- What Is It?
- Risk Factors
- Associated Diseases
The death rate of Legionnaire’s disease is about 5 to 10 percent in normal individuals and may be as high as 40 to 80 percent in untreated patients who are immunosuppressed. When treated on time, the mortality rate can be reduced to 5 to 30 percent as per World Health Organization’s data.
What is Legionnaires’ disease?
Legionnaires’ disease is a type of lung infection (bacterial pneumonia) caused by Legionella bacterium. It is a severe form of pneumonia caused by breathing in water contaminated by the bacterium that thrives in water.
Legionella usually spreads through water droplets in the air (airborne), but in rare cases, people can get sick after drinking or swallowing contaminated water from freshwater lakes, streams, manmade water structures, natural water, and soil.
What are the risk factors of Legionnaires’ disease?
Certain people are at an increased risk of Legionnaires' disease including:
How does Legionnaires’ disease spread?
The most common places where people may get exposed to the bacterium include hotels, long-term care facilities, and hospital settings.
Manmade water systems that can spread Legionella include:
- Hot tubs
- Shower heads
- Decorative water features, such as fountains
- Hot water tanks and heaters
- Air conditioning units for large buildings
Most healthy people do not get Legionnaires' disease even after being exposed to the bacterium.
Legionnaires’ disease is not contagious, which means it does not spread from person to person.
What are the symptoms of Legionnaires’ disease?
Most people may show symptoms a few days up to a week after being exposed to the Legionella bacterium.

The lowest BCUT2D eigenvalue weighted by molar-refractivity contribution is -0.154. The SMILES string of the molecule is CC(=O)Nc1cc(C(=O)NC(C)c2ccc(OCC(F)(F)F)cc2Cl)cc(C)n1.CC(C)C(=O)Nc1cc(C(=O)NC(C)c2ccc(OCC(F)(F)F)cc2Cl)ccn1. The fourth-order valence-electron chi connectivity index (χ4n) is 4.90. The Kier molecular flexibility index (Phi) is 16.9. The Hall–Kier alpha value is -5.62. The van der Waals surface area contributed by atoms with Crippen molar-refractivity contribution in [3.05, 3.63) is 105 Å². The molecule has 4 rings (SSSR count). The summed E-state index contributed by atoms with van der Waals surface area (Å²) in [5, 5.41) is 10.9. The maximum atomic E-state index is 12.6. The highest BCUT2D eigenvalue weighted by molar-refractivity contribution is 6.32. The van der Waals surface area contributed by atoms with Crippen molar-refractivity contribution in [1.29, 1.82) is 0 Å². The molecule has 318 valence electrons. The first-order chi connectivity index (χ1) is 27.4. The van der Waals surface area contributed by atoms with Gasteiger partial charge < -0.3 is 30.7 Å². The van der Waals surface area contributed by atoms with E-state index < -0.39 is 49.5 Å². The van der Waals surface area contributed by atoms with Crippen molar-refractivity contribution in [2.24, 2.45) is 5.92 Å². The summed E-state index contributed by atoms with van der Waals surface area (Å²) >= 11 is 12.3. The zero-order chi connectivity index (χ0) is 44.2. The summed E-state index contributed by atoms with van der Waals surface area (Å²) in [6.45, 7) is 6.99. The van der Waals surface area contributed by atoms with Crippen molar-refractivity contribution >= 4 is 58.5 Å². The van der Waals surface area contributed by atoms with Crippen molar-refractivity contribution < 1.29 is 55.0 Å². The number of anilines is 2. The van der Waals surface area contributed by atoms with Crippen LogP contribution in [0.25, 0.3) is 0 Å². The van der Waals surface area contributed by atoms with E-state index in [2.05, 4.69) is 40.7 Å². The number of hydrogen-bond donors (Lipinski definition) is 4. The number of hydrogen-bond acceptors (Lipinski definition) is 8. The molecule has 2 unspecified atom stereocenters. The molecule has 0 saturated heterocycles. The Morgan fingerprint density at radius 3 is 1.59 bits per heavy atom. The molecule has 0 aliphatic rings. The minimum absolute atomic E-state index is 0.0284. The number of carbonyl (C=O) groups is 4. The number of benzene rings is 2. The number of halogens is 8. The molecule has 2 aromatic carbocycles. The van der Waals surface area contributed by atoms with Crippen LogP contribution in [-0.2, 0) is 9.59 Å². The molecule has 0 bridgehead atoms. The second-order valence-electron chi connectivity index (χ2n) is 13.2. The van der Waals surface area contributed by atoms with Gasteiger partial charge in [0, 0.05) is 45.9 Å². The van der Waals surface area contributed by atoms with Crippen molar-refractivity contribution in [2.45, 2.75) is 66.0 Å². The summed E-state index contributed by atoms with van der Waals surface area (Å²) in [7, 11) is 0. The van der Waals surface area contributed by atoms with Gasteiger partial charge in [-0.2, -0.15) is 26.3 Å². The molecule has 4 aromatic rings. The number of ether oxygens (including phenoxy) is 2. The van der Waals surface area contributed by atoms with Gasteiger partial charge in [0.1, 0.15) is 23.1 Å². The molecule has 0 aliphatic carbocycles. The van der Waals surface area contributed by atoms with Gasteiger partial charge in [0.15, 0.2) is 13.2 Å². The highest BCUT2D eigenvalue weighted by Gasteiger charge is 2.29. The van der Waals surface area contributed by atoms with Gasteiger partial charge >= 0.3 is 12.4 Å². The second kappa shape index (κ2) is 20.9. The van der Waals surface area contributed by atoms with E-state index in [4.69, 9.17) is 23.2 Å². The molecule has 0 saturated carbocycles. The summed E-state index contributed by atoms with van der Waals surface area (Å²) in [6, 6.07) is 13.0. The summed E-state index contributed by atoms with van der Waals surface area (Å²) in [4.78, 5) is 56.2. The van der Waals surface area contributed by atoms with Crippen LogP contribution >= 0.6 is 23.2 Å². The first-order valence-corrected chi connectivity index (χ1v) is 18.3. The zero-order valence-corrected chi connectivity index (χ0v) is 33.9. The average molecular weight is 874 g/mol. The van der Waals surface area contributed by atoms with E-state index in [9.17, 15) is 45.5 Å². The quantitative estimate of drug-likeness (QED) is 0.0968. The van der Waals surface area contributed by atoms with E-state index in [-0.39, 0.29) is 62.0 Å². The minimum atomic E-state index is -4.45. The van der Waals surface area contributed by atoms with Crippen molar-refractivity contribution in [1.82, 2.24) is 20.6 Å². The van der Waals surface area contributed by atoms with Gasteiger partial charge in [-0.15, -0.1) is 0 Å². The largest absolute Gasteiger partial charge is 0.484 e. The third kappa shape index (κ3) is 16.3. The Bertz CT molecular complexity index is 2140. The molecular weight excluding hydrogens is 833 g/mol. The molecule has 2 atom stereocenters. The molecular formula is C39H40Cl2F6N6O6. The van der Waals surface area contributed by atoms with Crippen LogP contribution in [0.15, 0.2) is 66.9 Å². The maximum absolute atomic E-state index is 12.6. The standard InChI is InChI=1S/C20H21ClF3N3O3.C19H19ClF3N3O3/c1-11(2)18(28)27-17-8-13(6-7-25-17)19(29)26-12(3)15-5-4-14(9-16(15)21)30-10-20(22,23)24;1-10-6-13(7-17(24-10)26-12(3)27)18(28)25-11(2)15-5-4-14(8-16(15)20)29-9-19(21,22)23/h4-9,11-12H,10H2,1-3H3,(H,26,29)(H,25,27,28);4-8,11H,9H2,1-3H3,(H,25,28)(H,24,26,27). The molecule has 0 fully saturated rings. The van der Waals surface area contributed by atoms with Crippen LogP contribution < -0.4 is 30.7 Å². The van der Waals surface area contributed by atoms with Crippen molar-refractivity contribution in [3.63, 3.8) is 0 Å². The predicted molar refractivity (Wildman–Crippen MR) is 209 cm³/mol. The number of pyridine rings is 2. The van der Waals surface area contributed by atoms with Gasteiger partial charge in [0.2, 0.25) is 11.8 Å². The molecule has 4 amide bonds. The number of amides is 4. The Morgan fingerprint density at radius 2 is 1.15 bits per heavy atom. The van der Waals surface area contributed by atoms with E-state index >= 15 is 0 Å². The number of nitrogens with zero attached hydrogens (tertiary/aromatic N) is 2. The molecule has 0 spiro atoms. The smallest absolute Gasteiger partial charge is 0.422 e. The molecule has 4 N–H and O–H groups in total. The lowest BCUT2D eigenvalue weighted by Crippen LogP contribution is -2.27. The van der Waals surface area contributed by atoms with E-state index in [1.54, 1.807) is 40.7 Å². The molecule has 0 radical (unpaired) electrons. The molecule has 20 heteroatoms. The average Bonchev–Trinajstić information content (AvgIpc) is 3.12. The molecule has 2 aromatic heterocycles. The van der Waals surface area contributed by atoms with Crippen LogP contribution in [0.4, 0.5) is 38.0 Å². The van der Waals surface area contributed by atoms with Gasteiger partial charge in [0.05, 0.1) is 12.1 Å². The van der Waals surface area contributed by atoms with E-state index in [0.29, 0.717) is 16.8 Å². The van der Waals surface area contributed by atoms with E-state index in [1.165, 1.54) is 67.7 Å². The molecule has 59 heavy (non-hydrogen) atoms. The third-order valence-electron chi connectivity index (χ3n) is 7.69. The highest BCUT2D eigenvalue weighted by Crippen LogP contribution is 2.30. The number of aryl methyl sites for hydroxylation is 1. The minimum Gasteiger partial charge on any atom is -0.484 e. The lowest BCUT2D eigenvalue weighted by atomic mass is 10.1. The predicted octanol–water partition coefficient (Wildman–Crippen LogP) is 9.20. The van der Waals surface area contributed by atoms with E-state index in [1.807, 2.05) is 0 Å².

Similar to other types of pneumonia, symptoms of Legionnaires' disease can include:
How is Legionnaires’ disease diagnosed?
Legionnaires’ disease is detected the same way other forms of pneumonia are diagnosed, such as:
What other disease is caused by Legionella?
Legionella can cause two different illnesses, collectively known as legionellosis: Legionnaires’ disease and Pontiac fever.
Pontiac fever is characterized by the following:
- It presents a mild flu-like illness without lower respiratory symptoms such as coughing.
- It is less severe than Legionnaires’ disease.
- Symptoms of Pontiac fever usually begin 24 to 72 hours after exposure to the bacterium.
- Pontiac fever might go away on its own without any treatment, often within three to five days.
How is Legionnaires’ disease treated?
The doctor can treat Legionnaires’ quickly with medications or antibiotics such as:
Four Key Things You Should Know About Legionnaires’ Disease American Lung Association: https://www.lung.org/blog/four-key-things-legionnaires
Legionnaires' Disease Cleveland Clinic: https://my.clevelandclinic.org/health/diseases/17750-legionnaires-disease
Brunilda Nazario Legionnaire's Disease WebMD: https://www.webmd.com/lung/what-is-legionnaires-disease
Legionella Infection Medscape: https://emedicine.medscape.com/article/965492-overview
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